Lest we forget? Clearly we've forgotten, Rick Mercer says of Veterans Affairs cuts - Macleans.ca

Lest we forget? Clearly we’ve forgotten, Rick Mercer says of Veterans Affairs cuts


“Never done this before,” Rick Mercer said Friday night as he tweeted a link to “Lest We Forget” — an advanced viewing of a “rant” that will run during his Nov. 13 program.

The segment, which runs a little longer than a minute and a half, takes aim at the Conservative government and its treatment of veterans.

“As all Canadians know, there is nothing more moving than watching veterans of WW2 or Korea attend the Remembrance Day ceremony,” says Mercer, a long-time advocate for the Canadian Forces. “Those people have been there my entire life. But the truth is that as time marches on, Canada loses 500 veterans of WW2 every single week.”

Mercer criticizes the closure of Veteran Affairs offices across the country and makes light of the Government of Canada app that directs veterans — average age of 88 — to the closest Service Canada office. “If they want to make burial arrangements, they have to take a number behind some guy like me who’s waiting to get his passport renewed.”

Says Mercer: “I’m sorry, if you fought on the beach in Dieppe and survived, you should not have to spend any portion of your final days on this earth in a Service Canada office. And the fact that a majority of our MPs voted to send those who served on the front lines to the back of the line means ‘lest we forget’ is meaningless. Clearly, we’ve forgotten.”

From our archives:


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Lest we forget? Clearly we’ve forgotten, Rick Mercer says of Veterans Affairs cuts

  1. I
    was on duty with the Canadian Forces in 2009 when I received the H1N1
    shot (AREPANRIX by GSK GlaxoSmithKline) and had a severe adverse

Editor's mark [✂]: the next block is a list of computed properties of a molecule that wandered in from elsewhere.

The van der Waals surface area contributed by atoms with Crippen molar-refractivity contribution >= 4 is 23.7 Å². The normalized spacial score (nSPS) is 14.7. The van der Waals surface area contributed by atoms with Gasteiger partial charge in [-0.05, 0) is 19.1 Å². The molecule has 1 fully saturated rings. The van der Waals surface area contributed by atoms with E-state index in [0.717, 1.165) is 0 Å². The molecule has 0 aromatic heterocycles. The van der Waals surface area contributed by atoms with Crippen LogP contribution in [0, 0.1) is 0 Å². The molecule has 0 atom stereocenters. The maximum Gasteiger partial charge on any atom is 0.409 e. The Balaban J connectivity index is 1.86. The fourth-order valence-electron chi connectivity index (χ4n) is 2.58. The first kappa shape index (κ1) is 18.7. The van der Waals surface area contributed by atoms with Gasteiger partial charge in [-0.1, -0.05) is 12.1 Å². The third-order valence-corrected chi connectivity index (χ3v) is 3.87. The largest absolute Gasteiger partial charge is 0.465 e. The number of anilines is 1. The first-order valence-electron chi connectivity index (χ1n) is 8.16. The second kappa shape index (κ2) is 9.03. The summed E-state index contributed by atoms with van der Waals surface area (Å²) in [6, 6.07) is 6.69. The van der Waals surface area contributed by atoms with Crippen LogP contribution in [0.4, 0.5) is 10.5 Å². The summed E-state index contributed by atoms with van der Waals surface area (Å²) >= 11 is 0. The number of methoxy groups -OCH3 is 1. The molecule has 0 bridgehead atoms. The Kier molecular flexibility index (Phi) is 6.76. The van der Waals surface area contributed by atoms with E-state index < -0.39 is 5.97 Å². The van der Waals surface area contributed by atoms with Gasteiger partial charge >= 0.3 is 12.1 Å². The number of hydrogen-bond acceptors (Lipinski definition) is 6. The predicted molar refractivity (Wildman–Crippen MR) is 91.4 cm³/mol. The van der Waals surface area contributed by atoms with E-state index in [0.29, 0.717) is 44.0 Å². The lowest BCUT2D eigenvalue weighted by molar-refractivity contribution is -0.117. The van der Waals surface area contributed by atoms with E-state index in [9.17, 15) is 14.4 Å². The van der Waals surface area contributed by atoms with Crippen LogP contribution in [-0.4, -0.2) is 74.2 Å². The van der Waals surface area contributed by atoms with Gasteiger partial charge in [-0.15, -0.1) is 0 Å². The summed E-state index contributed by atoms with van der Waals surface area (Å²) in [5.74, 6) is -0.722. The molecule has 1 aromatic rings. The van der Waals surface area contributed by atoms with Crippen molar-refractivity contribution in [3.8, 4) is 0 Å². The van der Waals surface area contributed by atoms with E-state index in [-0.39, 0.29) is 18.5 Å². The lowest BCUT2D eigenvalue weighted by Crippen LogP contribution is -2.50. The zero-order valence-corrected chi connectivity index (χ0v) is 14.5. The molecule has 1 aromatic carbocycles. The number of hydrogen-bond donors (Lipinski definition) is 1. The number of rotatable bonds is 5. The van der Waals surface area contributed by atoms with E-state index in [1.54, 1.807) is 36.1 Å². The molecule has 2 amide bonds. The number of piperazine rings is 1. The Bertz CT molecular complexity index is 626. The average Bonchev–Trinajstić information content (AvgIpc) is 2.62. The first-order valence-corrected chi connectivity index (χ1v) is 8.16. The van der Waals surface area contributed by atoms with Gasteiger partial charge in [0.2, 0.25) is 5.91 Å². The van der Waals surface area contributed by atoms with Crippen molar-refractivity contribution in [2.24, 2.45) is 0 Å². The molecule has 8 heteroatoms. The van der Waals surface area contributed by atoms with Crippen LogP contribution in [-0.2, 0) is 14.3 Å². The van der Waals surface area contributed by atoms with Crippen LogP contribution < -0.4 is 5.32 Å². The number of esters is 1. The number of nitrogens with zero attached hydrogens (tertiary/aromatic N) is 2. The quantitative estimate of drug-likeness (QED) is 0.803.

reaction resulting in PERMANENT neurological, cardiovascular,
    gastrointestinal, and respiratory symptoms: dizziness, vertigo,
    irregular heart rhythms, shortness of breath, muscle weakness and
    pain, and numbness in hands and feet. My physical fitness changed
    from special forces fit to that of a 70 year old in a matter of days.
    I advised the military doctors that my change in health occurred
    following the H1N1 vaccination and although they noted my concerns on
    8 different occasions, they did not investigate the link. Due to the
    severity of my symptoms I was unable to continue performing my duties
    and was released from the military. Following my release, the
    military determined I was disabled and altered my release record due
    to the severity of my symptoms. Two years later Alberta’s health
    officer in charge of the Immunization program for Alberta reviewed my
    medical history and verified I had an adverse reaction to the H1N1
    vaccine. I applied to Veterans Affairs for disability benefits and
    was denied on 3 separate occasions. Even though I was on duty
    training personnel when I received the vaccination, Veterans Affairs
    stated “There is no evidence that your barriers to reestablishment
    are related to your service time”. Regarding another application,
    a Veterans Affairs doctor reviewed my file and stated my condition
    was not related to service, ignored medical information from several
    of my doctors, altered the conclusion of one of my neurologists
    reports, and speculated that had the military determined my diagnosis
    was related to service there was no medical treatment that would
    relieve my symptoms. I forwarded this report to my neurologist who
    indicated the doctors conclusions were false and that he should have
    consulted a specialist who was familiar with my condition and
    symptoms. Veterans Affairs admitted the doctor had made errors, but
    refused to review the original application advising me to appeal the
    decision through an Administrative review which would take another 6
    – 8 months. Since I left the Canadian Forces 19 months ago I have
    been hospitalized on numerous occasions totalling 30 days. Spent
    more than $10,000 paying for medication and therapy to manage my
    symptoms. I am now unable to afford the specialized physiotherapy
    which costs thousands of dollars each year and am unable to work due
    to my disability.